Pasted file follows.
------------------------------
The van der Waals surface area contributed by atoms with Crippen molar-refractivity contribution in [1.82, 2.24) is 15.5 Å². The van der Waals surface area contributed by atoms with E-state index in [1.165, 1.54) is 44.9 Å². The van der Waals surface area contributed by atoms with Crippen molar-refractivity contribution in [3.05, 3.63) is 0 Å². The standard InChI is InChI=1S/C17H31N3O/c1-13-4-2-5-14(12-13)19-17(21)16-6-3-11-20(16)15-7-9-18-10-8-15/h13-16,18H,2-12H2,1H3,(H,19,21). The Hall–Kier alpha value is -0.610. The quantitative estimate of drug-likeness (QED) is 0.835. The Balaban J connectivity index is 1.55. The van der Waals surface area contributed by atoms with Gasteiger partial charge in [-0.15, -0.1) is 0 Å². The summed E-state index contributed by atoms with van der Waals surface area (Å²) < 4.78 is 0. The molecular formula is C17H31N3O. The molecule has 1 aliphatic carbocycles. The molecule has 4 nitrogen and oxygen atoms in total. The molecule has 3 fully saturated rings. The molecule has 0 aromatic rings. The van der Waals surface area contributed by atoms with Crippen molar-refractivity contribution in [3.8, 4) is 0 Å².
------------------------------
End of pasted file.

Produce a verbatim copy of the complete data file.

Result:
The van der Waals surface area contributed by atoms with Crippen molar-refractivity contribution in [1.82, 2.24) is 15.5 Å². The van der Waals surface area contributed by atoms with E-state index in [1.165, 1.54) is 44.9 Å². The van der Waals surface area contributed by atoms with Crippen molar-refractivity contribution in [3.05, 3.63) is 0 Å². The standard InChI is InChI=1S/C17H31N3O/c1-13-4-2-5-14(12-13)19-17(21)16-6-3-11-20(16)15-7-9-18-10-8-15/h13-16,18H,2-12H2,1H3,(H,19,21). The Hall–Kier alpha value is -0.610. The quantitative estimate of drug-likeness (QED) is 0.835. The Balaban J connectivity index is 1.55. The van der Waals surface area contributed by atoms with Gasteiger partial charge in [-0.15, -0.1) is 0 Å². The summed E-state index contributed by atoms with van der Waals surface area (Å²) < 4.78 is 0. The molecular formula is C17H31N3O. The molecule has 1 aliphatic carbocycles. The molecule has 4 nitrogen and oxygen atoms in total. The molecule has 3 fully saturated rings. The molecule has 0 aromatic rings. The van der Waals surface area contributed by atoms with Crippen molar-refractivity contribution in [3.8, 4) is 0 Å².